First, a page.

SPECIAL REPORT: An unforgettable mother-daughter journey

SPECIAL REPORT: An unforgettable mother-daughter journey

The Millard Fuller Legacy Build in Peru earlier this month changed the lives of families forever more — but not just those 10 families in the town of La Florida who now have decent homes. Just as changed are the lives of those who built the homes.

And there may be no clearer example of that than Jenna Cowan and her mother, Chris Greco. Now two of The Fuller Center for Housing’s most passionate supporters, they had never even heard of The Fuller Center at this time last year.

But that changed in the spring of this year when Jenna began searching for an adventure and Googled her way to The Fuller Center.

Having been inspired to help others after visiting a poor neighborhood during a trip to South Africa, Cowan’s determination to make a difference in someone’s life led her to Google the term “Mission Trips” in the spring of this year. That led her to The Fuller Center and put her in contact with Global Builders coordinator Hailey Dady. Dady and Cowan corresponded regularly by e-mail, and Dady hoped Cowan could join her on a June trip to El Salvador.

“My mother was extremely concerned about my wish to go to a country she didn’t know much about, with a small group of people,” said the 24-year-old Cowan. “She tried to talk me out of it, but I was too eager to give up.”

Mom offered up a deal, gambling that taking Cowan to Las Vegas and to see the Grand Canyon would take her mind off such foreign adventures. She said if Cowan would not go to El Salvador, she could instead tag along with her mother and stepfather to Vegas, which would be the same week as the El Salvador trip. Cowan agreed, but said if she was not going to El Salvador, she would go instead to the Legacy Build in Peru. Greco was certain that her daughter would forget about Peru.

And she was wrong.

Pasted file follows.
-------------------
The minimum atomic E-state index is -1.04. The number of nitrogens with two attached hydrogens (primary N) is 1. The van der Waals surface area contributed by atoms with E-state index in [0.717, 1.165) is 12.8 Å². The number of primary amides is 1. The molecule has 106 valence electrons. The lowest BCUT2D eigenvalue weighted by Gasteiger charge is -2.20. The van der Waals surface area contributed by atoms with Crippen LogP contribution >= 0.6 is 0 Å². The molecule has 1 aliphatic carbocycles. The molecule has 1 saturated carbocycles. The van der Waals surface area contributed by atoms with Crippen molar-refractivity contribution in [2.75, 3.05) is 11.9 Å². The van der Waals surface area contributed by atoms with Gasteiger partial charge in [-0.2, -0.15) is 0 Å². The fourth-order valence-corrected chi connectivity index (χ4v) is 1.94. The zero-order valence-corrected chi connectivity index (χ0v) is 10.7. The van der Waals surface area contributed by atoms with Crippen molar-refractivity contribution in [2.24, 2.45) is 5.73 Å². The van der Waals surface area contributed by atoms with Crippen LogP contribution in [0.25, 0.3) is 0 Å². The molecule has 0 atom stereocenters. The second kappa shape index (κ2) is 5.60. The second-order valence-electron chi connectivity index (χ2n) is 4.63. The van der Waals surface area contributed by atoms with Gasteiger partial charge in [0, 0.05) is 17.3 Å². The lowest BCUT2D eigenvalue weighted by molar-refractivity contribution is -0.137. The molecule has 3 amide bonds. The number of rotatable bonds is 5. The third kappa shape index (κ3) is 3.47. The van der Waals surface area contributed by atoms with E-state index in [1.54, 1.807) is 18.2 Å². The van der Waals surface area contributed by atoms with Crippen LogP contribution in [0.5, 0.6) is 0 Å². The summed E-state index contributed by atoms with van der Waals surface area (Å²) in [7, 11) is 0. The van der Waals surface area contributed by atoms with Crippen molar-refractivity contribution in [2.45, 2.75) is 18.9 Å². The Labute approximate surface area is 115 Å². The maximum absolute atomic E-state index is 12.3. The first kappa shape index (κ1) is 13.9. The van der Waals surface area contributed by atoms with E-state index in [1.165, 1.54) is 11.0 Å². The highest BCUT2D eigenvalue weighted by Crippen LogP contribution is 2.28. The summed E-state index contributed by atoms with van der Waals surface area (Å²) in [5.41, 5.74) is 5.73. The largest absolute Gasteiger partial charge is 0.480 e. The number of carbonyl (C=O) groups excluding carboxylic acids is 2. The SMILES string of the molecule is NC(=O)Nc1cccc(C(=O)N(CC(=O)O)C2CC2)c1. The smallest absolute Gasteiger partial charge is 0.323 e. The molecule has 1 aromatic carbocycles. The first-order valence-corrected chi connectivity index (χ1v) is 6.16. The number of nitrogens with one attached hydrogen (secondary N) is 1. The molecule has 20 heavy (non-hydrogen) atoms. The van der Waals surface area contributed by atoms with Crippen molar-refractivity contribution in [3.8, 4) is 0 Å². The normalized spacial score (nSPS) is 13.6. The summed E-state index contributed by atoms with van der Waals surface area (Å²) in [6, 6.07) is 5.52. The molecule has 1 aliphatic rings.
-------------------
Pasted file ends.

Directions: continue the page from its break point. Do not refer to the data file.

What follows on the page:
“I thought I had heard the end of Peru, but once we returned home to St. Louis, the conversation picked up again,” Greco said. “She was determined she was going to Peru. I was concerned about her life, so I did what any loving mom would do: I volunteered her stepdad, Bob, to go with her. I never asked him; I just told everyone Bob was going with her because I was too afraid to go but didn’t want her to go alone.”

Meanwhile, Dady and Cowan stayed in touch. They shared a kinship beyond wanting to see the world and wanting to make a difference: They both had concerned mothers.

“Her mother had worries and concerns,” Dady said. “It’s very similar to mine and my mother’s roles with me very eager and wanting to do something to go make a difference, but with my mother having the uneasiness about my going out and going alone with people that you might not know.”

 

MOM’S CHANGE OF HEART

As Cowan looked for flights to Peru and planned a post-build excursion (visiting the Incan ruins of Machu Picchu), she could not get her mind off the pictures of families in La Florida who needed homes. True to form, her soft heart and enthusiastic spirit sparked yet another quest: Not only was she determined to help build a home for a family, but she also would raise the funds to sponsor one.

“I was completely surprised,” Dady said. “She emailed me and said, ‘I’m coming to Peru and I’m sponsoring a house!’ I was like ‘Whoa! Where did that come from?’ But it was really exciting because she was very excited about going and helping, and she saw that there was a need.”

“When I saw the list of the families needing a house and their pictures, it completely melted my heart,” Cowan said. “Immediately, I knew I wanted to help another family get a home.”

Because of Cowan’s effort, the Quiroz family (farm workers Luis, 24, and Yesin, 21, and their daughter Yaquelin, 4, and son Luis, 1) now live in a safe and decent brick home that is a far cry from their previous home — a shack made of bamboo sticks, plastic and animal manure.

And when Mom learned of Cowan’s plan and saw the determination in her daughter’s face, she took Bob’s place on the trip and joined her daughter’s fundraising efforts. Together, they sold pizzas, emailed friends and family and posted links on social media sites to raise the money.

“My 24-year-old daughter did the unthinkable,” Greco said. “She went above and beyond and totally blew me away.”

And it brought to mind a time several years ago when she missed an end-of-year celebration when her son Jeremy was in college. At the celebration, Jeremy was named Scholar Athlete of the Year.

“I told myself, at the time, I would never miss anything in my kids’ lives again,” she said. “And this was that time. I had to suck it up and be a big girl and go with my baby to Peru.”

 

‘INFECTIOUS FULLER-ITIS’